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Md. to use salt brine on roads this winter

Agency is also experimenting with beet molasses to melt ice and snow

Agency is also experimenting with beet molasses to melt ice and snow

December 16, 2009|By DAN DEARTH

HAGERSTOWN -- The Maryland State Highway Administration will use salt brine on roads this winter to increase motorist safety.

Tony Crawford, State Highway Administration engineer for Allegany, Garrett and Washington counties, said Wednesday during a press conference that brine will be sprayed on the road before salt is spread. As a result, the salt will become moist and more adherent to the pavement, he said.

"Snow removal is our No. 1 priority, especially this time of year," Crawford said. "We're constantly looking for ways to improve our operation."

Brine, which is a saltwater solution, is prepared at the State Highway Administration garage off Md. 65 south of Hagerstown and pumped into 3,000-gallon drums on the beds of trucks. Drivers then apply the brine to roads from nozzles near the trucks' tailgates.

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Crawford said the spray pattern covers about 11 feet, the approximate width of a lane on the highway.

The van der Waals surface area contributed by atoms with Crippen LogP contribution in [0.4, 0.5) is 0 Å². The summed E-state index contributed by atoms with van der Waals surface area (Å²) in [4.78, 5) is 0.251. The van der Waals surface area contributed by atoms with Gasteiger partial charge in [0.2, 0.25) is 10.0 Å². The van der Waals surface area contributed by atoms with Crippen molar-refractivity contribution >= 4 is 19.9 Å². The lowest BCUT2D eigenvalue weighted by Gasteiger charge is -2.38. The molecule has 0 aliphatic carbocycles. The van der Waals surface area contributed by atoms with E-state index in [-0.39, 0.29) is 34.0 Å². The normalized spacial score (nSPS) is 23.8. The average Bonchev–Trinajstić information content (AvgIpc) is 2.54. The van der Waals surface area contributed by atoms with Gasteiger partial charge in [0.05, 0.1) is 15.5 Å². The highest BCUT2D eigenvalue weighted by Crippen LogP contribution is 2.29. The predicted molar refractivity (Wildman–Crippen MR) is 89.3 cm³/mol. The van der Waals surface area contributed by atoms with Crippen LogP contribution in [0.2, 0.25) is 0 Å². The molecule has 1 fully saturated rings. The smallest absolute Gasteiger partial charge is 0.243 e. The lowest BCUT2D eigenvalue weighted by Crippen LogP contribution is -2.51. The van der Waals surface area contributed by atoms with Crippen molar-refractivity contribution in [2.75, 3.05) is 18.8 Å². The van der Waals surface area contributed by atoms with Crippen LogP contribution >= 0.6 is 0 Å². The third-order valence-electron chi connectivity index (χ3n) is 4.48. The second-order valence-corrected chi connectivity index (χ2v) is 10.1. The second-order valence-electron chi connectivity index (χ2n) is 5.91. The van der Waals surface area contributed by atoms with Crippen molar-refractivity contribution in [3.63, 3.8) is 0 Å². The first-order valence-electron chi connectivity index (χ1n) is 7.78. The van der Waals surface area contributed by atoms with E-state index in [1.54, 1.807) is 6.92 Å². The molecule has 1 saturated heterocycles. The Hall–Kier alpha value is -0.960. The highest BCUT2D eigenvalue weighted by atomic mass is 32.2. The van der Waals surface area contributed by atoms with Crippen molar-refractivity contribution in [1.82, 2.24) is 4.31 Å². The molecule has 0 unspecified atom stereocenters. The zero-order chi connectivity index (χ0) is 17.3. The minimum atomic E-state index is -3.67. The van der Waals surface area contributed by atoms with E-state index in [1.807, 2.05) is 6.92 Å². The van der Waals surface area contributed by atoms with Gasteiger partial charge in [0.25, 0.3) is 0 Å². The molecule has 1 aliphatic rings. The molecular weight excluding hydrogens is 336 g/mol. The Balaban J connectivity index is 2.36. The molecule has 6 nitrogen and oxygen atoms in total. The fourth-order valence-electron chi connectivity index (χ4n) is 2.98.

In addition to using brine, the State Highway Administration is experimenting with beet molasses to melt ice and snow.

Crawford said the molasses will be mixed with salt brine and spread on roads and bridges in Frederick and Howard counties to test its effectiveness.

Beet molasses costs about $2.17 per gallon.

The solution, known as Ice Bite, will be applied to roads before ice and snow storms to prevent salt from scattering after it has been spread. Although the molasses is brown in color, it will not stain roadways or vehicles, Crawford said. It also corrodes less than salt, he said.

Crawford said the alternative methods the state is exploring to melt ice and snow already are used in Virginia, New Jersey, Ohio, Iowa and Washington, D.C.

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